Off the Beat: Bruce Byfield's Blog

KDE Activities: A Personal Case Study

Jun 12, 2012 GMT

Activities are both KDE's most talked-about and least understood features. Whenever I enthuse over them, I am invariably greeted with so much bafflement that I suspect that they are also KDE's least used features. So, for those who keep asking, "What's the point?" I thought I'd give a detailed description of how I use them.The typical desktop environment is built around applications, and designed for general purposes. By contrast, KDE Activities are task-oriented, and each one is customized for its specific task, and can have its own layout, widgets, icons, and startup applications. The result is an extension of the concept of virtual desktops (although, somewhat confusingly,...
Passwords and Convenience

Jun 07, 2012 GMT

The cracking of at least six million passwords from LinkedIn this week ( had me scrambling to change my own password. It also has me considering whether LinkedIn is a social media site I could do without. But mainly, it has me thinking how predictable -- and, in many ways, how useless -- the response has been.The problem is not that LinkedIn hasn't handled the situation well by the usual standards. The company responded quickly, and posted blogs telling users what was happening, what would happen, and how to set a strong a password...
Sarah Stierch: Closing the Wikipedia Gender Gap

May 31, 2012 GMT

In January 2011, the New York Times noted in a series of articles that less than fifteen percent of Wikipedia contributors -- more likely, as little as nine percent -- were women. The news proved a wakeup call, and quickly resulted in efforts to improve that percentage. Over the last year, Sarah Stierch, a Community Fellow for the Wikmedia Foundation and Wikipedian in Residence at the Smithsonian Institution Archives is a (, has emerged as a central figure in those efforts.Stierch describes herself as a non-technical person who has found herself increasingly involved in technology and the free culture movements. "I never thought I was...
Facebook: Like the Dot-Coms All Over Again

May 27, 2012 GMT

I was nonplussed about Facebook becoming a public company. Part of my reaction was due to the fact that I'd been expecting the IPO for some time. An even larger part is attributable to my deep-misgivings about Facebook, for all the usual reasons from privacy concerns to the amount of time it can suck up. But I took a while to realize the greatest source of my reaction: I've seen it all before.The year was 1999. I had newly discovered free and open source software (FOSS)), and was newly employed in a company on its cutting edge (or so I thought at the time). Eighteen year old coders were camping overnight in the boxes that office furniture came in -- not because it was crunch time, but...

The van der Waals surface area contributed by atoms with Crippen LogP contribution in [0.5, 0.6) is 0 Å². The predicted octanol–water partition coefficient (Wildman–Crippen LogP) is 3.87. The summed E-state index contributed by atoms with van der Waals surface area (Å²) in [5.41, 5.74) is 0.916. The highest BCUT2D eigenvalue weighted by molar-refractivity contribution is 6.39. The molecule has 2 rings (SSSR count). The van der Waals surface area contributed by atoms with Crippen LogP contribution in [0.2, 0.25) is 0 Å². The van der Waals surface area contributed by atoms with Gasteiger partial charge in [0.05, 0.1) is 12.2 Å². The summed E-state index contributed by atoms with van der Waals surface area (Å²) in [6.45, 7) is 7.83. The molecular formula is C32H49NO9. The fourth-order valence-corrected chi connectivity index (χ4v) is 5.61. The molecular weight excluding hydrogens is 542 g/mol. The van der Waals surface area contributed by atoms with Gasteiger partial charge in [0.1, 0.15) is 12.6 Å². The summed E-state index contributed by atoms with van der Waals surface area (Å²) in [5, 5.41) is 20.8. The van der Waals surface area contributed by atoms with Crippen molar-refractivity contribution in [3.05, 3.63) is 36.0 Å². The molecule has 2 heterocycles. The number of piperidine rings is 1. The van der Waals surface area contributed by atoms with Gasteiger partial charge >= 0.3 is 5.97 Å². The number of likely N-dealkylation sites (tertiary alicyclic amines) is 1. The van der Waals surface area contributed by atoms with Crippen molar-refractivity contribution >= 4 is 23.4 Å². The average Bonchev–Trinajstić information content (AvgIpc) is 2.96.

Imitation and mobile devices

May 24, 2012 GMT

Whenever I review a new desktop environment, someone is sure to comment that desktops are obsolete. Apparently it has become the conventional wisdom that the future of computing lies in mobile devices. But, like all bits of conventional wisdom, that assumption deserves questioning, especially when it comes to interface design. So far, mobile interfaces have done little innovating, and mostly borrowed unthinkingly from traditional desktops.Enthusiasts always exaggerate the impact of new technologies, and mobile devices are no exception. As Larry Cafiero has pointed out repeatedly, while mobile devices are undoubtedly growing in number, traditional computers are not about to disappear...
When is a release not a release?

May 08, 2012 GMT

Sixteen months after its last release. has released version 3.4, its first as an Apache Incubator project. The release was covered matter of factly by The H (, and with a dash of skepticism by Brian Proffitt ( A week ago, it was even trash-talked by LibreOffice developer Michael Meeks (, whose eagerness to discredit it was just a bit too obvious.I can't help wondering, though, whether this latest version is a release in the ordinary sense of...
Naming names

Apr 23, 2012 GMT

Today we have the naming of parts.-Henry ReedTitles come hard to me. I always avoid them until I've finished writing, and, even then, I have to agonize over them to make them even marginally suitable. Maybe that's why I'm fascinated at how projects and applications are named, a topic that has been in the news recently.What strategies are used for names? What are the dangers in a name? The ideal strategy? These little-discussed questions interest me because I'm constantly dealing with them in my own work.Because of my own difficulty with titles, I sympathize with those that choose a name that has no obvious connection with the project. Instead of hunting for a name that's both descriptive...

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